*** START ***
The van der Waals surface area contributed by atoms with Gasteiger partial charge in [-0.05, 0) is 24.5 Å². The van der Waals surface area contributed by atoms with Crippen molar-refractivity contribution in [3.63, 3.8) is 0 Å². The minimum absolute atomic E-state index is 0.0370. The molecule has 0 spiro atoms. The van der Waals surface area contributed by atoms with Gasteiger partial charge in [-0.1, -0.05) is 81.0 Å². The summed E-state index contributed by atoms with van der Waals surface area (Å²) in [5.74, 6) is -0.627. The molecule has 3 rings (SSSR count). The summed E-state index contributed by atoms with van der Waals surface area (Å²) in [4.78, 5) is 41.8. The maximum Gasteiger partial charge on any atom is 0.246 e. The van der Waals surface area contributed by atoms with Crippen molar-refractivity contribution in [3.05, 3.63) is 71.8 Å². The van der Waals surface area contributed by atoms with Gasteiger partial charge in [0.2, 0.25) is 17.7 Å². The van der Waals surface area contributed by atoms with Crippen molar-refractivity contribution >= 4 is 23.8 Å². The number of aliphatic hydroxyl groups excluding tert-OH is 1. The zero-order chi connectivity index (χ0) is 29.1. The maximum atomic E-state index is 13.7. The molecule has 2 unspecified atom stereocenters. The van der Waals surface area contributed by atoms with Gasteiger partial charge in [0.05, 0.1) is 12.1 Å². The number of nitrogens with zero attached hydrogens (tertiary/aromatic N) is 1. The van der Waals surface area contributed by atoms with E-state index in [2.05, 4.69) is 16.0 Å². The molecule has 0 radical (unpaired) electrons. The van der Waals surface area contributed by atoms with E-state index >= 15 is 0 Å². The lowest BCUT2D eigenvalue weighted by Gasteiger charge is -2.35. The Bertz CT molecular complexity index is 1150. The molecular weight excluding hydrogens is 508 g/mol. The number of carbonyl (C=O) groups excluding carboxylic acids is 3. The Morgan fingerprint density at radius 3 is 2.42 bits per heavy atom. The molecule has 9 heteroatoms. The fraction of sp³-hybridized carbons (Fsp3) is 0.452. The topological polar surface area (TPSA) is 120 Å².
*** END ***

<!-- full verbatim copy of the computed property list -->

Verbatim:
The van der Waals surface area contributed by atoms with Gasteiger partial charge in [-0.05, 0) is 24.5 Å². The van der Waals surface area contributed by atoms with Crippen molar-refractivity contribution in [3.63, 3.8) is 0 Å². The minimum absolute atomic E-state index is 0.0370. The molecule has 0 spiro atoms. The van der Waals surface area contributed by atoms with Gasteiger partial charge in [-0.1, -0.05) is 81.0 Å². The summed E-state index contributed by atoms with van der Waals surface area (Å²) in [5.74, 6) is -0.627. The molecule has 3 rings (SSSR count). The summed E-state index contributed by atoms with van der Waals surface area (Å²) in [4.78, 5) is 41.8. The maximum Gasteiger partial charge on any atom is 0.246 e. The van der Waals surface area contributed by atoms with Crippen molar-refractivity contribution in [3.05, 3.63) is 71.8 Å². The van der Waals surface area contributed by atoms with Gasteiger partial charge in [0.2, 0.25) is 17.7 Å². The van der Waals surface area contributed by atoms with Crippen molar-refractivity contribution >= 4 is 23.8 Å². The number of aliphatic hydroxyl groups excluding tert-OH is 1. The zero-order chi connectivity index (χ0) is 29.1. The maximum atomic E-state index is 13.7. The molecule has 2 unspecified atom stereocenters. The van der Waals surface area contributed by atoms with Gasteiger partial charge in [0.05, 0.1) is 12.1 Å². The number of nitrogens with zero attached hydrogens (tertiary/aromatic N) is 1. The van der Waals surface area contributed by atoms with E-state index in [2.05, 4.69) is 16.0 Å². The molecule has 0 radical (unpaired) electrons. The van der Waals surface area contributed by atoms with E-state index >= 15 is 0 Å². The lowest BCUT2D eigenvalue weighted by Gasteiger charge is -2.35. The Bertz CT molecular complexity index is 1150. The molecular weight excluding hydrogens is 508 g/mol. The number of carbonyl (C=O) groups excluding carboxylic acids is 3. The Morgan fingerprint density at radius 3 is 2.42 bits per heavy atom. The molecule has 9 heteroatoms. The fraction of sp³-hybridized carbons (Fsp3) is 0.452. The topological polar surface area (TPSA) is 120 Å².